Culturing In Vivo-like Murine Astrocytes Using the Fast, Simple, and Inexpensive AWESAM Protocol

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Summary

The AWESAM protocol described here is optimal for culturing murine astrocytes in isolation from other brain cells in a fast, simple, and inexpensive manner. AWESAM astrocytes exhibit spontaneous Ca2+ signaling, morphology, and gene expression profiles similar to astrocytes in vivo.

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Wolfes, A. C., Dean, C. Culturing In Vivo-like Murine Astrocytes Using the Fast, Simple, and Inexpensive AWESAM Protocol. J. Vis. Exp. (131), e56092, doi:10.3791/56092 (2018).

Abstract

The AWESAM (a low-cost easy stellate astrocyte method) protocol entails a fast, simple, and inexpensive way to generate large quantities of in vivo-like mouse and rat astrocyte monocultures: Brain cells can be isolated from different brain regions, and after a week of cell culture, non-astrocytic cells are shaken off by placing the culture dishes on a shaker for 6 h in the incubator. The remaining astrocytes are then passaged into new plates with an astrocyte-specific medium (termed NB+H). NB+H contains low concentrations of heparin-binding EGF-like growth factor (HBEGF), which is used in place of serum in medium. After growing in NB+H, AWESAM astrocytes have a stellate morphology and feature fine processes. Moreover, these astrocytes have more in vivo-like gene expression than astrocytes generated by previously published methods. Ca2+ imaging, vesicle dynamics, and other events close to the membrane can thus be studied in the fine astrocytic processes in vitro, e.g., using live cell confocal or TIRF microscopy. Notably, AWESAM astrocytes also exhibit spontaneous Ca2+ signaling similar to astrocytes in vivo.

Introduction

Astrocytes influence brain function through trophic support, blood flow, synaptic signaling and plasticity, and intercellular communication - all of which are mechanisms that center around the thin astrocytic processes. The AWESAM protocol described here allows the study of these processes without interference from neurons and other glia, which is useful e.g., because the expression of many proteins and even Ca2+ signaling overlap across different brain cell types. Further, this method overcomes limitations of previously available techniques. In particular, our protocol provides in vivo-like morphology (stellate astrocytes with thin processes) and gene expression in a quick, easy, and cheap manner.

Cell morphology, gene expression, and many other regulatory processes are directly influenced by the environment. In a culture dish, this refers to factors released by surrounding cells, but also the medium in which the cells are grown. For astrocytes, HBEGF was previously reported to induce a stellate morphology1 but was also found to de-differentiate astrocytes2. However, lower concentrations of HBEGF were later used for generating more in vivo-like astrocytes as identified via RNA sequencing in two different protocols3,4. Moreover, astrocyte morphology changes with the medium composition, regardless of the protocol4: Neurobasal medium with a low concentration of HBEGF is optimal for growing stellate astrocytes, while other medium compositions (e.g., serum-containing DMEM) produce polygonal cells (even in astrocytes freshly isolated by immunopanning).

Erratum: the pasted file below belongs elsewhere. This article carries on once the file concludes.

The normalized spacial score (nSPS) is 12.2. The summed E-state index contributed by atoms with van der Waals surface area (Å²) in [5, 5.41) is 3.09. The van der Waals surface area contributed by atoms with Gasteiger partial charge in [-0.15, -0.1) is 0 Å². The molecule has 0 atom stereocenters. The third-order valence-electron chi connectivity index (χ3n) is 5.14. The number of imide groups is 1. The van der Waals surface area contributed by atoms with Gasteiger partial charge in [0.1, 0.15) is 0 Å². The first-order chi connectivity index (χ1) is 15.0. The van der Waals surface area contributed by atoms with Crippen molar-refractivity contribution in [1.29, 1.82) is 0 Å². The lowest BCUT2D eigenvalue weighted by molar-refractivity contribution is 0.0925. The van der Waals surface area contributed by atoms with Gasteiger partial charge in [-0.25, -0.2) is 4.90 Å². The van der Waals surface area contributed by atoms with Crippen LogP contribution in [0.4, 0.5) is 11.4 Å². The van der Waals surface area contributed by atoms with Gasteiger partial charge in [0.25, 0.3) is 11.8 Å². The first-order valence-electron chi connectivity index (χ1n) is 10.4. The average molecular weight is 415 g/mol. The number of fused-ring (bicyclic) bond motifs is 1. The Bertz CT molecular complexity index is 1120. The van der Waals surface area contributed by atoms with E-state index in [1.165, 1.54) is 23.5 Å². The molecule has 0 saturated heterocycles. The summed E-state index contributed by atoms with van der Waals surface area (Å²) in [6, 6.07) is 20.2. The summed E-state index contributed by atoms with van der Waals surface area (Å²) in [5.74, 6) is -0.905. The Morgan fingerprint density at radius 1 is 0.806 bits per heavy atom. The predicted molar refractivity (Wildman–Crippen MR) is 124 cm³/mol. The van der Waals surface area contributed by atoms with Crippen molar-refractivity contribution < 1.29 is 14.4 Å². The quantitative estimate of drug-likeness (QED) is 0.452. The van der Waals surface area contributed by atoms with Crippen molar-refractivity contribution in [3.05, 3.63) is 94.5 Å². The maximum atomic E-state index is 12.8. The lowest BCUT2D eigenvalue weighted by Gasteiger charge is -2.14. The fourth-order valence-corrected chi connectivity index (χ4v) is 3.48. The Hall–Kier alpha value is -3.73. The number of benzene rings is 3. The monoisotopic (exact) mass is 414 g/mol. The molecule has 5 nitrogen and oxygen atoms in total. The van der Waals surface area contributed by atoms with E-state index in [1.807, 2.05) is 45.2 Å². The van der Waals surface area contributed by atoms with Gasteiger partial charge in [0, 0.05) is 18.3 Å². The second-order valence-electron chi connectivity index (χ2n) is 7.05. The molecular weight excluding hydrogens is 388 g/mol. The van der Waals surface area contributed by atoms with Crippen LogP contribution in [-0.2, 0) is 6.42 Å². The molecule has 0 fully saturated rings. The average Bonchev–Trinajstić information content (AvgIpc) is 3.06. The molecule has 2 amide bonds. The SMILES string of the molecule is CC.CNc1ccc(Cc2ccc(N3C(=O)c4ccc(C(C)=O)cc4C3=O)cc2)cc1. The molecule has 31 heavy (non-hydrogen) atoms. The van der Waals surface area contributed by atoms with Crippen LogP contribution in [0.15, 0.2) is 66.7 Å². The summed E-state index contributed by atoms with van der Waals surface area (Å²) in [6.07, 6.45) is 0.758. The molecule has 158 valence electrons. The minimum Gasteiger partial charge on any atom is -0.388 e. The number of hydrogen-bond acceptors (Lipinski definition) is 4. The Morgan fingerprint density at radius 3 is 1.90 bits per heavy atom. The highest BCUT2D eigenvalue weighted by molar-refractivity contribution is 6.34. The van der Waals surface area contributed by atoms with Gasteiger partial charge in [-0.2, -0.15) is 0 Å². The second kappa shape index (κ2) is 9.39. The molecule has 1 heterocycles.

The AWESAM protocol overcomes disadvantages of previous techniques for growing astrocyte monocultures4. Previous techniques for growing astrocyte monocultures have the following disadvantages: polygonal morphology, which is uncharacteristic of stellate astrocytes in vivo (MD method)5; the length and cost of protocol (preparing astrocytes from induced pluripotent stem cells takes three months and requires many reagents, including expensive growth factors)6; the low amounts of material (immunopanning method)3; and the de-differentiation of astrocytes and requirement of a 3D matrix (Puschmann et al.)1,2. In contrast, the AWESAM protocol provides: in vivo-like morphology (stellate astrocytes with thin processes); a quick, easy, and cheap method; large quantities of material; and the most in vivo-like gene expression compared with immunopanned and MD astrocytes. Additionally, 2D culture allows for the study of Ca2+ signaling and vesicle recycling in thin processes, and in events close to the membrane (e.g., TIRF microscopy is not possible in 3D cultures).

The MD method has been extensively used since its publication in 19805, offering a simple and fast technique for polygonal astrocyte monocultures. In brief, the MD method entails growing mixed brain cells in fetal calf serum (FCS)-containing DMEM, followed by shaking steps that enrich for astrocytes (as all other brain cell types detach from the dish) and further culture in the same medium. DMEM supplemented with FCS is used for many other cell types, ranging from fibroblasts and adipocytes to different cancer cell lines, all of which share the polygonal morphology exhibited by MD astrocytes in culture. Until the early 2000s7, little thought had been given to media tailored to astrocytes, specifically to favor their typical stellate morphology found in vivo. One protocol published in 2011 does achieve such stellate morphology: Called the immunopanning method, it employs serum-free medium optimized for culturing astrocytes3. Using this method, freshly isolated brain cells are exposed to a series of dishes coated with antibodies that target cell type-specific cell surface proteins, to enrich for astrocytes. Despite the more in vivo-like morphology and expression profile of immunopanned astrocytes, the majority of in vitro studies still rely on the MD astrocyte method. The MD method is simple and fast, while the immunopanning method comprises more complex and time-consuming steps on the first day of culture (such as longer enzyme digestion periods, careful layering of solutions of different density, immunopanning itself, and several centrifugation steps - all before plating). However, by using more specialized medium, the AWESAM method offers both the speed of the MD method and the in vivo-like morphology of the immunopanning protocol.